Sweden’s Arctic space center is preparing its first satellite launch in 2023 or 2024 – Copyright AFP Marc PRÉEL
As the mercury dips to minus 20 degrees Celsius, a research rocket blasts off from one of the world’s northernmost space centers, its burner glowing in the twilight of the snowy forests of Sweden’s Arctic.
Hopes are high that rockets like this could carry satellites next year, in what could be the first launch of a satellite from a spaceport in continental Europe.
At the launch pad, about an hour from the mining town of Kiruna, there is not a person in sight, just the occasional herd of reindeer.
The vast deserted forests are the reason the Swedish space center is located here, at the foot of “Radar Hill”, some 200 kilometers (124 miles) above the Arctic Circle.
“In this area we have 5,200 square kilometers (2,007 square miles) where no one lives, so we can easily launch a rocket that flies into this area and lands without anyone getting hurt,” Mattias Abrahamsson, head of business development at the Swedish company. Space Corporation (SSC), tells AFP.
Founded by the European Space Agency (ESA) in 1966 to study the atmosphere and the aurora borealis phenomenon, the Esrange space center has invested heavily in its facilities in recent years to be able to send satellites into space.
In a huge new hangar, big enough to house two 100-foot rockets currently being assembled elsewhere, Philip Pahlsson, project manager for the “New Esrange” project, opens a heavy blue door.
Under the pink twilight this afternoon, nearby construction machines can be seen busy completing work on three new launch pads.
“Satellite launches will start from here next year,” says Pahlsson.
“This has been a breakthrough, the biggest step we have taken since the inception of Esrange.”
More than 600 suborbital rockets have already been launched from this remote corner of far north Sweden, including Suborbital Express 3, whose launch in late November was witnessed by AFP when the temperature hovered at -20 degrees Celsius, or minus four degrees Fahrenheit.
While these rockets are capable of reaching space at altitudes of 260 kilometers, they cannot orbit the Earth.
– Booming business –
But with Europe preparing to send its first satellite into space soon, Esrange hopes to join a select club of space centers that include Baikonur in Kazakhstan, Cape Canaveral in Florida and Europe’s space hub in South America, Kourou in French Guiana.
Several projects in Europe, in the Azores of Portugal, the island of Andoya in Norway, Andalusia in Spain and the Shetland Islands of the United Kingdom, among others, are competing to launch the first satellite from the European continent.
“We think we are clearly the most advanced,” says the SSC, which aims to launch in late 2023 or early 2024.
The satellite industry is booming and the Swedish state-owned company is in talks with various rocket manufacturers and customers who want to put their satellites into orbit.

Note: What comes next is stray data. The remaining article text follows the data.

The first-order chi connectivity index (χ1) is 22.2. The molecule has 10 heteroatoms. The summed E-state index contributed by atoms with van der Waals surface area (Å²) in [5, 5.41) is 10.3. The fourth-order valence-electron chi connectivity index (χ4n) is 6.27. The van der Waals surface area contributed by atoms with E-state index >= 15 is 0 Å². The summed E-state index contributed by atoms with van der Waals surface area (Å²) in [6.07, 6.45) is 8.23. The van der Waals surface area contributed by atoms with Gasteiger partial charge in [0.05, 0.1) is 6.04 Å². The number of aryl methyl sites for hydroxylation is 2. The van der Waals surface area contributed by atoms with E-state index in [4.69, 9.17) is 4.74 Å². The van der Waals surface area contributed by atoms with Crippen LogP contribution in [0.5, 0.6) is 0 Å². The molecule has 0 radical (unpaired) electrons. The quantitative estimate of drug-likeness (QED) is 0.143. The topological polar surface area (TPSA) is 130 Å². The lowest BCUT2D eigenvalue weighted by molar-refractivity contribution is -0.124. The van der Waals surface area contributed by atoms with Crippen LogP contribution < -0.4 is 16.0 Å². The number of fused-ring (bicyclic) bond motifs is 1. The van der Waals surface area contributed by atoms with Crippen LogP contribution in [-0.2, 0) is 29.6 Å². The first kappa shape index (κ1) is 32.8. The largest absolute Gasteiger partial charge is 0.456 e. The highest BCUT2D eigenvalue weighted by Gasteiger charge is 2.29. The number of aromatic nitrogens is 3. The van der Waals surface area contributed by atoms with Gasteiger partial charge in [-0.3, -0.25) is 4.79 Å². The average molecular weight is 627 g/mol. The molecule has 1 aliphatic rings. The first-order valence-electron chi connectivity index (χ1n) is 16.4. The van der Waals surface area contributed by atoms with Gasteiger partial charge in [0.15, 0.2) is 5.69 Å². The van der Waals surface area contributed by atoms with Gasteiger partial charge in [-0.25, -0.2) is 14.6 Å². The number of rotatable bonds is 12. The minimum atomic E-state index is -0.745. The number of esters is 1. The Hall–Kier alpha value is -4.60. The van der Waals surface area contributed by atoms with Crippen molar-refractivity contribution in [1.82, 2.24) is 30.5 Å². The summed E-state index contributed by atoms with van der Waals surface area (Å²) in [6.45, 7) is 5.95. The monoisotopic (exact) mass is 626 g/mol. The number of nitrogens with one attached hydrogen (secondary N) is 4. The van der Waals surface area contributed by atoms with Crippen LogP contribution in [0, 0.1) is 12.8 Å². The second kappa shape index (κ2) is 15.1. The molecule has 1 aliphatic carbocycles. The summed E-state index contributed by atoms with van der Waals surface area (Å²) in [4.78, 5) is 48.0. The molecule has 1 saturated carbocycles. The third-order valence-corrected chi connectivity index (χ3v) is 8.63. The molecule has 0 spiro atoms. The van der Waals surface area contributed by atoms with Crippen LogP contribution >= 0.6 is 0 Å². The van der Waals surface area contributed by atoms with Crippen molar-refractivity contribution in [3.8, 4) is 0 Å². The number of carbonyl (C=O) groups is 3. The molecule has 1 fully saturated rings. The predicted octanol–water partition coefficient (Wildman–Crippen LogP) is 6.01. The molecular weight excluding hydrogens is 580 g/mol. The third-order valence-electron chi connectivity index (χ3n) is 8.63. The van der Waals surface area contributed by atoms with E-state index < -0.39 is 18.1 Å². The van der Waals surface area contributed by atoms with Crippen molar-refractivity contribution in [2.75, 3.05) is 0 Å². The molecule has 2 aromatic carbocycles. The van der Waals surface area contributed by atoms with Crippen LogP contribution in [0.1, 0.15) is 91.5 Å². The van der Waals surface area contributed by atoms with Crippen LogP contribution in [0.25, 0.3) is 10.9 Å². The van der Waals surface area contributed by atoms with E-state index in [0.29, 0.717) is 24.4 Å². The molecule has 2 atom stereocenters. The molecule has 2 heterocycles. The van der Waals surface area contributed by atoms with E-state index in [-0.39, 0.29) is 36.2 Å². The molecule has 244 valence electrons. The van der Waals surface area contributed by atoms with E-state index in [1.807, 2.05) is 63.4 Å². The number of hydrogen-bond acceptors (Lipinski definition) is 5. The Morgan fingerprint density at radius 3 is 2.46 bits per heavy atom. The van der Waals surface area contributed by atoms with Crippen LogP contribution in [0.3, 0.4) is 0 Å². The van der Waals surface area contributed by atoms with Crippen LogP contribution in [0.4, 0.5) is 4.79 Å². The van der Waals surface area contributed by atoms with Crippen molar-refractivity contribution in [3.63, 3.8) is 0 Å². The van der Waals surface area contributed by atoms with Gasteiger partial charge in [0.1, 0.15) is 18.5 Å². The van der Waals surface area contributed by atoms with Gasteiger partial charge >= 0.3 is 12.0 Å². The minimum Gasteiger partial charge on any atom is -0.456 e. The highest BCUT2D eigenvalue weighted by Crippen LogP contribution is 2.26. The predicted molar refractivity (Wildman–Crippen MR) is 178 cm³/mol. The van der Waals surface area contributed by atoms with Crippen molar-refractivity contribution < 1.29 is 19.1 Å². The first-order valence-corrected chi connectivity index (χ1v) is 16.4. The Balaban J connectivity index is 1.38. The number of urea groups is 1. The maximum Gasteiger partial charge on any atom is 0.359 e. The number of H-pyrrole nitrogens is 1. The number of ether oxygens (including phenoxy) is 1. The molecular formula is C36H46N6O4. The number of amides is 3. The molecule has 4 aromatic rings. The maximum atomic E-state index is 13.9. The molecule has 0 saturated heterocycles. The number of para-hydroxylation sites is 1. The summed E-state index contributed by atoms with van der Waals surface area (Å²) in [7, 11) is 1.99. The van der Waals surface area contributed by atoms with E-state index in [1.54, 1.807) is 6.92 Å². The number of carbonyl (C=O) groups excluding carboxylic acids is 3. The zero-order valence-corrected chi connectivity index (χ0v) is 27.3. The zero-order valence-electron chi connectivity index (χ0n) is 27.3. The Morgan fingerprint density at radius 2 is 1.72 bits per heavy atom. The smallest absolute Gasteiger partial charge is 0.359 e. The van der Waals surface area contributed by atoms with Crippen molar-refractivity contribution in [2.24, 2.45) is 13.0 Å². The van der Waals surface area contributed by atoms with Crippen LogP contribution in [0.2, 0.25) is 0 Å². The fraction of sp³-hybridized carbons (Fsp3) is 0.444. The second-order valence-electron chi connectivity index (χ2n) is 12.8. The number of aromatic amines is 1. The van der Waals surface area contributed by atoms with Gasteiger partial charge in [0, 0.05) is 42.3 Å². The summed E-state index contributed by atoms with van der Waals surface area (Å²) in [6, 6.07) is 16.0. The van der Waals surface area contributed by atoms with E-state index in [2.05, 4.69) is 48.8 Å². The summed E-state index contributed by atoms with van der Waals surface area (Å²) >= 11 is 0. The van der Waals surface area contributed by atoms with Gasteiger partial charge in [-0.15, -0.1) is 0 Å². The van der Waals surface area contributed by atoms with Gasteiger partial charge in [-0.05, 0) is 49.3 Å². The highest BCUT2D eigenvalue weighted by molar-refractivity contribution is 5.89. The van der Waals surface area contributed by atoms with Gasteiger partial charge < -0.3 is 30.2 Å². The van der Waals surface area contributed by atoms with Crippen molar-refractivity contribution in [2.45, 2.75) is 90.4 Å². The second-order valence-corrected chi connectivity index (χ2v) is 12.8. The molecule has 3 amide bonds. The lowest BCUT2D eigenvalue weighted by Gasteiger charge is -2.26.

With a reusable rocket project called Themis, Esrange will also house ESA’s tests of rockets capable of landing on Earth, like those of SpaceX billionaire Elon Musk.
While the Plesetsk base in northwest Russia carried out several satellite launches in the post-Cold War period, no other country in Europe has done so.
– Small satellites driving demand –
So why is the continent so far from the equator, which is more suitable for satellite launches, suddenly seeing a boom in the space industry?
“Satellites are getting smaller and cheaper, and instead of launching one big satellite, you spread it out over multiple small satellites and that drives demand,” Pahlsson explains.
More objects were launched into space in 2021 than ever before. And more records will be broken in the coming years.
Orbiting the north and south poles is enough for many satellites, making sites like Esrange more attractive.
Also, having a launch site close to European customers saves them and their satellites long boat trips to Kourou.
In Sweden, as in the rest of Europe, the rockets being developed are “micro-rockets”.
These are around 30 meters long, capable of carrying a payload of several hundred kilos. In the future, SSC is targeting payloads of more than one ton.
But working in the harsh Arctic climate “presents challenges,” says SSC.
With temperatures regularly dropping to -20 or -30 degrees Celsius, special attention must be paid to the metals used, which become more brittle in the cold.
Meanwhile, the war in Ukraine, where engines for Europe’s Vega rocket are made, and the abrupt end of Western space cooperation with Russia have heightened interest in having spaceports on the continent.
“Europe needs independent access to space. The horrible situation in Ukraine has changed the space business,” says Pahlsson.